József Jakovits

Dec. 9, 2014 through Feb. 22, 2015

József Jakovits

The artist József Jakovits (1909-94) is little known even in his native Hungary, except in intellectual and artistic circles, where he is hailed as Hungary’s foremost Surrealist sculptor. In the Hungarian National Gallery he is labeled “Post-Surrealist.” Jakovits viewed himself as a Primitivist, declaring his main sources to be “cave painting, the tribal art of primitive peoples, and the archaic periods of the great religious cultures”—including Judaic lettering and mysticism. Jakovits is virtually unknown in the United States, despite having lived as a practicing artist in New York City between 1965 and 1987.

Jakovits left Hungary after the country’s powerful cultural czar, György Aczél, told him bluntly that his art could never be publicly accepted in Hungary but that he would make it possible for Jakovits to emigrate.[1] Jakovits returned to Hungary also at Aczél’s urging, after they encountered each other again at a Hungarian reception in New York City, and Aczél enticed him with the promise of an artist’s apartment with studio in Budapest. This is fate that reads like fiction. 

Several factors limited Jakovits’s reception during his decades in America, which he had hoped would deliver him recognition. He struggled with English. He shunned social interaction. He quoted Richard Huelsenbeck’s The Dada Drummer: “The artist must by necessity stand outside the social group.” Tidy and efficient, he lived ascetically, in poverty, in a 430-square-foot apartment in a public-housing complex on Water Street. To meet his modest needs of $175 per month—including his art supplies from Pearl Paint—he performed work provided by welfare three days every second week. He said a broad-hipped Jewish woman who worked for the city secured his survival package, which included being registered as a mentally challenged person eligible for aid. This surrogate status also inhibited him from seeking exhibitions and publicity. Despite his monasticism he had television—he watched, from the outside looking in. While America experienced its volatile 1960s, as 1968 came and went, Jakovits was absorbed in painting, having switched his main medium from sculpture. The chance encounter with the Hebrew primer in 1966 was a revelation to Jakovits. He turned from Surrealism to mysticism. He dedicated himself to absorbing and celebrating the esoteric knowledge of Kabala. For more than two decades, he rendered Hebrew letters and kabalistic motifs, employing the flat colors, hard edges, and stenciled designs of Pop Art but in service of the sacred rather than the popular. His meditational motifs did not strike a chord. His work was scarcely acknowledged.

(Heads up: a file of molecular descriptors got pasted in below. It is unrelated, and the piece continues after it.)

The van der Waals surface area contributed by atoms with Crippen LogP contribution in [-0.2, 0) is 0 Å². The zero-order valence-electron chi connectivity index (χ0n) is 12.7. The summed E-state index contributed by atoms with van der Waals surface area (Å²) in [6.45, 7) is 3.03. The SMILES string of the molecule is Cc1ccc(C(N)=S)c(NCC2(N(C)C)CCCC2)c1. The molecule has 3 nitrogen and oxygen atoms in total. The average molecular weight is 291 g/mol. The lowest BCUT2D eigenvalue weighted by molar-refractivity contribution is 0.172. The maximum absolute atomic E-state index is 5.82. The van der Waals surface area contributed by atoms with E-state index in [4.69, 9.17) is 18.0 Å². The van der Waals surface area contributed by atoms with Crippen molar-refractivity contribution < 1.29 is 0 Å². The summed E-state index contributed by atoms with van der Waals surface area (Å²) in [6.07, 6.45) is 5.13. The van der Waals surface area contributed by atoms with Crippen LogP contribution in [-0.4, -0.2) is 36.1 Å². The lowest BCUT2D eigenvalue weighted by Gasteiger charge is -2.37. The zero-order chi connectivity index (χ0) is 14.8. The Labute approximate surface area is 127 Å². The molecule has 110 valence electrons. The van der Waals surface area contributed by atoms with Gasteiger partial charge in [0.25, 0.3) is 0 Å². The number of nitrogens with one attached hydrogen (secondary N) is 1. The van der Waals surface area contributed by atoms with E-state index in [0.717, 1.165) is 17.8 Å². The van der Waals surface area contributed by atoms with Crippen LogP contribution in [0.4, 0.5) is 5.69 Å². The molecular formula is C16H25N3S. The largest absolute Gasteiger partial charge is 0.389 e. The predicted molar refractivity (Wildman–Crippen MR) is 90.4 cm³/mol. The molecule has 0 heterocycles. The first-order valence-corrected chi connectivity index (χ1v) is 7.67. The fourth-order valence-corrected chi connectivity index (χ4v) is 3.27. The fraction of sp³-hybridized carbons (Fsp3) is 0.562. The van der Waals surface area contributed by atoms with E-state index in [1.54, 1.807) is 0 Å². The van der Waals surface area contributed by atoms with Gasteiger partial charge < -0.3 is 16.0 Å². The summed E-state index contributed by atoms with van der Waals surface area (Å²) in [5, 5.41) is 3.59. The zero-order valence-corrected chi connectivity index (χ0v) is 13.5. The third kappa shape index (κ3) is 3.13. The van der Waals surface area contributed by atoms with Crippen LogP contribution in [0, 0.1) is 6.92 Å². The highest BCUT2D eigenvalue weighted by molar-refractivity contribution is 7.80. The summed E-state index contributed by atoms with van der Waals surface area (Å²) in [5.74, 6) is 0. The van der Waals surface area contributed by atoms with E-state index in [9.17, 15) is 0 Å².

About the Exhibit

Jakovits was an autodidact inspired by Surrealism and Primitivism. His sculpture resonated with primal sexuality and spirituality, blending genders, animal and human characteristics, and sacred and secular themes. This stance was inherently political in conservative and communist Hungary, and Jakovits's overtly anti-totalitarian work was even more intolerable in Hungary. Grasping an opportunity to emigrate to the United States in 1965, Jakovits settled in New York City in 1965.

Jakovits resettled in Budapest in 1987, and received some belated recognition. However, his work-and that of the European School in general-has still not received the attention it deserves. This exhibition, produced with the art foundation Alma on Dobbin, is the first comprehensive exhibition of Jakovits's work outside Hungary. It consists chiefly of works in the Müller-Keithly Collection, New York, together with loans from the Jakovits Estate, Budapest, and other private lenders in the United States and Hungary. The fully bilingual English-Hungarian book co-published to accompany the exhibition is the first in English devoted to Jakovits, and the first to bring together and illustrate in color the artist's sculpture and his two-dimensional works on paper and on canvas.

  • Ancestress
  • Jozsef Jakovits
  • Terracotta
  • 17.8" x 11.2"
  • 2014
  • Angyal / Angel
  • Jozsef Jakovits
  • Bronze
  • 44" x 18" x 10.5"
  • 2014
  • Birth of the Minotaur
  • Jozsef Jakovits
  • Bronze
  • 31.5" x 44.5"
  • 2014
  • Boy-Girl
  • Jozsef Jakovits
  • Wood
  • 42.6" x 15.5" x 3.6"
  • 2014
  • Cim Nelkul
  • Jozsef Jakovits
  • Wood
  • 150.5" x 46.4" x 2.5"
  • 2014
  • Clericalism (High Priest)
  • Jozsef Jakovits
  • Bolyamide on Wood
  • 48" x 36"
  • 2014
  • Cock-Fighter (Fighter I, Chimera)
  • Jozsef Jakovits
  • Metal (Aluminum)
  • 13" x 9"
  • 2014
  • Couple / Creation
  • Jozsef Jakovits
  • Acylic and Metal
  • 14.5" x 13"
  • 2014
  • Cubist Nude
  • Jozsef Jakovits
  • Bronze
  • 26.5" x 13.5" x 11.5"
  • 2014
  • Double Seals
  • Jozsef Jakovits
  • Ceramic
  • 33" x 21.2" x 30"
  • 2014
  • Untitled
  • Jozsef Jakovits
  • 2014
  • Untitled
  • Jozsef Jakovits
  • 2014
  • Untitled
  • Jozsef Jakovits
  • 2014
  • Untitled
  • Jozsef Jakovits
  • 2014
  • Untitled
  • Jozsef Jakovits
  • 2014